You still have until Jan. 31 to vote in the “Crash the Super Bowl” Doritos commercial contest, and one laugh-out-loud finalist seems to be leading the way, at least as far as YouTube views are concerned.
The “Crash the Super Bowl” contest is an annual competition sponsored by PepsiCo allowing ordinary people and up-and-coming film makers to submit their own 30-second spots for either Doritos or Pepsi Max.
According to PepsiCo spokesman, there were more than 5,600 submissions this year, the highest number ever received. Of those, five Doritos and five Pepsi Max finalists were chosen to be screened on the “Crash the Super Bowl” website.
Visitors can go online to vote for one of the Doritos commercials and one of the Pepsi Max commercials (and get a chance at winning Super Bowl tickets). The top two vote-getters in each category will air during the Super Bowl, and PepsiCo will pick two of the remaining commercials to also show during the game.
So what commercials show promise?
The hands-down funniest entry in the Doritos commercial contest is called “Pug Attack” by J.R. Burningham and Tess Ortbals, the creative team behind Mythmakers Entertainment in Burbank, Calif. and, according to Tess, “partners in love and life.”
The commercial features a man behind a glass door teasing a pug in the back yard with a Dorito, while his girlfriend warns him not to hurt her dog. The chip-tease gets a big surprise when the dog knocks down the door with a flying leap and steals his Doritos.
Ortbals said the pug, 5-year-old Oko Nono, belongs to a friend named Scott O’Connor and, after surviving a coyote attack in Ventura County, came back full of spunk, energy and rebellion. As soon as Burningham saw the dog, he knew he had to film it in something.
That something turned out to be their entry in the “Crash the Super Bowl” Doritos commercial contest.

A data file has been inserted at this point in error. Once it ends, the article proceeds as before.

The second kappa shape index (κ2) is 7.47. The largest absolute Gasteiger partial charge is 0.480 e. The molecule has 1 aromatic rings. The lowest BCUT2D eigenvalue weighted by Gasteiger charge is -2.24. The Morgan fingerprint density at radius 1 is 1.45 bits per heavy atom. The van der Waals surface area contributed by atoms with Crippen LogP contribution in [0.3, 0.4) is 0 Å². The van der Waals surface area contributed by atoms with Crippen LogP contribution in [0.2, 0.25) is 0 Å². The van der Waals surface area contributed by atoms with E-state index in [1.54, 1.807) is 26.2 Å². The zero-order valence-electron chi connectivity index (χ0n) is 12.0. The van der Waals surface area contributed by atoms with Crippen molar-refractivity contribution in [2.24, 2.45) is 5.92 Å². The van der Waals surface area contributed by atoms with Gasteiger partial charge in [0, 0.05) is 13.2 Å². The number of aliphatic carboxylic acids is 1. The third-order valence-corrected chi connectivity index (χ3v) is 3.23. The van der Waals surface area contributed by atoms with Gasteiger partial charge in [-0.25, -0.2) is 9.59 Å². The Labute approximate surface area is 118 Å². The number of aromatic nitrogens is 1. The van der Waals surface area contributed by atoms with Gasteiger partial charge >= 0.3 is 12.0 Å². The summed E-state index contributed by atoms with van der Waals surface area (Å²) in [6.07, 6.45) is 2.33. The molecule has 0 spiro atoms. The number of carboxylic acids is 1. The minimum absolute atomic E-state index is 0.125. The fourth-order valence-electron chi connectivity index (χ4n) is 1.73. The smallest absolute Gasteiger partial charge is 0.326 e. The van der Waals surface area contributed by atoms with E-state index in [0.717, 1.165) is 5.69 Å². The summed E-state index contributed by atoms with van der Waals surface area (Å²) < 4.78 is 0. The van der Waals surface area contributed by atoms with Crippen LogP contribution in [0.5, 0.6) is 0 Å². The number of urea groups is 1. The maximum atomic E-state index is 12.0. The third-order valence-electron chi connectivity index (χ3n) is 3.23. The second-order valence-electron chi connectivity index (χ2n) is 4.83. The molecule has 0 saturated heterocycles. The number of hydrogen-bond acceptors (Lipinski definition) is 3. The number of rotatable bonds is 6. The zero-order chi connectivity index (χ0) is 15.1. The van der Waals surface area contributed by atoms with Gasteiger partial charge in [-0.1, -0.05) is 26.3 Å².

They conceived, filmed and edited the film over the course of two weeks in Ventura County on a budget of $500 using a cast and crew made up of “a cute, tight-knit little community of friends and family,” Ortbals said.
And don’t worry, the little doggie star is fine. Her owner told the Ventura County Star:
Scott O’Connor, a Ventura resident, said the door crash in the ad was merely an editing trick.
“They took it really easy on my dog; she’s in mint condition, no damage,” said O’Connor, an artist who has a painting exhibit at the Harbor Village Gallery in Ventura through Wednesday.
Oko NoNo, he said, is a big hit at his art receptions. The pug gets her unusual name from an abbreviation he once used on construction tools and the fact that she does naughty things and sometimes doesn’t heed him. It’s also a play on words on John Lennon’s widow, Yoko Ono (he’s a longtime Lennon fan).
The film makers have been busy promoting the film via viral marketing – Facebook has been the most effective so far – and on their “Pug Attack” website. So far, it seems to be paying off. The commercial has racked up more than 52,000 views on YouTube, about three times as many as the next most viewed contest entry.
For making it to the finals, the “Pug Attack” team gets a trip to the game and $25,000 (and as much as $1 million if their commercial hits the top of USA Today’s Ad Meter).
Meanwhile, PepsiCo will spend about $3 million on each spot in the Super Bowl. Ortbals said she and Burningham are excited at the chance theirs could be one of those picked.
“That makes me feel so grateful that there’s a company out there willing to take a risk on young film makers.”